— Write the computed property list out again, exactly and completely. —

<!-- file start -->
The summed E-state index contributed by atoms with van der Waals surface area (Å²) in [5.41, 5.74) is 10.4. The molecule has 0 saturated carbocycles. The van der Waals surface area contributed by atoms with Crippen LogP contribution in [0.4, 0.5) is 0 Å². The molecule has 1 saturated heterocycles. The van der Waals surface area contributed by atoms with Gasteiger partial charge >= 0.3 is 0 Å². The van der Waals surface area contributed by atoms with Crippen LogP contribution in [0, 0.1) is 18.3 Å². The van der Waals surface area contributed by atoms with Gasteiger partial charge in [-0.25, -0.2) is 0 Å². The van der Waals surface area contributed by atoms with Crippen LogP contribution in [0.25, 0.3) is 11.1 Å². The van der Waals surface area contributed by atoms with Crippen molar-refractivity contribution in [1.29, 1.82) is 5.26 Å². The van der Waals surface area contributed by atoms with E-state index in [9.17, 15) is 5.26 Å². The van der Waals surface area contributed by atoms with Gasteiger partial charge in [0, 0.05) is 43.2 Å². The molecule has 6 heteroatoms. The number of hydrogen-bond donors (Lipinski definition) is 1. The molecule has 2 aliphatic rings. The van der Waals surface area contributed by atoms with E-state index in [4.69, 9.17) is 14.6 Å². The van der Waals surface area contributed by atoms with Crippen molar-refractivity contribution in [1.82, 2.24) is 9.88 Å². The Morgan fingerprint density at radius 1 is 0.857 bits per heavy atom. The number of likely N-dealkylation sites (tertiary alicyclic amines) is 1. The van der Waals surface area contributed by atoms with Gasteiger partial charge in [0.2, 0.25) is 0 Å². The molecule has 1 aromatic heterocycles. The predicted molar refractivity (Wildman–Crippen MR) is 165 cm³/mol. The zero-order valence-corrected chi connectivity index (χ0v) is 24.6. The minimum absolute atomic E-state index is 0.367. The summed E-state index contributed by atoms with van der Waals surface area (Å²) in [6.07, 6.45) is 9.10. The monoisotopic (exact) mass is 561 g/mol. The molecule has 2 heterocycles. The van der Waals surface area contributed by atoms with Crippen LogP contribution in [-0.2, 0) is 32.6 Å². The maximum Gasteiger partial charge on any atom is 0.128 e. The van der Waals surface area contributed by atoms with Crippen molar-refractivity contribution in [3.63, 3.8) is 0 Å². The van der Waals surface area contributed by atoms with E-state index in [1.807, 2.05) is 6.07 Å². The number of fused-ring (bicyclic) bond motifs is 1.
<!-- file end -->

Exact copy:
The summed E-state index contributed by atoms with van der Waals surface area (Å²) in [5.41, 5.74) is 10.4. The molecule has 0 saturated carbocycles. The van der Waals surface area contributed by atoms with Crippen LogP contribution in [0.4, 0.5) is 0 Å². The molecule has 1 saturated heterocycles. The van der Waals surface area contributed by atoms with Gasteiger partial charge >= 0.3 is 0 Å². The van der Waals surface area contributed by atoms with Crippen LogP contribution in [0, 0.1) is 18.3 Å². The van der Waals surface area contributed by atoms with Gasteiger partial charge in [-0.25, -0.2) is 0 Å². The van der Waals surface area contributed by atoms with Crippen LogP contribution in [0.25, 0.3) is 11.1 Å². The van der Waals surface area contributed by atoms with Crippen molar-refractivity contribution in [1.29, 1.82) is 5.26 Å². The van der Waals surface area contributed by atoms with E-state index in [9.17, 15) is 5.26 Å². The van der Waals surface area contributed by atoms with Gasteiger partial charge in [0, 0.05) is 43.2 Å². The molecule has 6 heteroatoms. The number of hydrogen-bond donors (Lipinski definition) is 1. The molecule has 2 aliphatic rings. The van der Waals surface area contributed by atoms with E-state index in [4.69, 9.17) is 14.6 Å². The van der Waals surface area contributed by atoms with Crippen molar-refractivity contribution in [1.82, 2.24) is 9.88 Å². The Morgan fingerprint density at radius 1 is 0.857 bits per heavy atom. The number of likely N-dealkylation sites (tertiary alicyclic amines) is 1. The van der Waals surface area contributed by atoms with Gasteiger partial charge in [0.2, 0.25) is 0 Å². The molecule has 1 aromatic heterocycles. The predicted molar refractivity (Wildman–Crippen MR) is 165 cm³/mol. The zero-order valence-corrected chi connectivity index (χ0v) is 24.6. The minimum absolute atomic E-state index is 0.367. The summed E-state index contributed by atoms with van der Waals surface area (Å²) in [6.07, 6.45) is 9.10. The monoisotopic (exact) mass is 561 g/mol. The molecule has 2 heterocycles. The van der Waals surface area contributed by atoms with Crippen LogP contribution in [-0.2, 0) is 32.6 Å². The maximum Gasteiger partial charge on any atom is 0.128 e. The van der Waals surface area contributed by atoms with Crippen molar-refractivity contribution in [3.63, 3.8) is 0 Å². The van der Waals surface area contributed by atoms with E-state index in [1.807, 2.05) is 6.07 Å². The number of fused-ring (bicyclic) bond motifs is 1.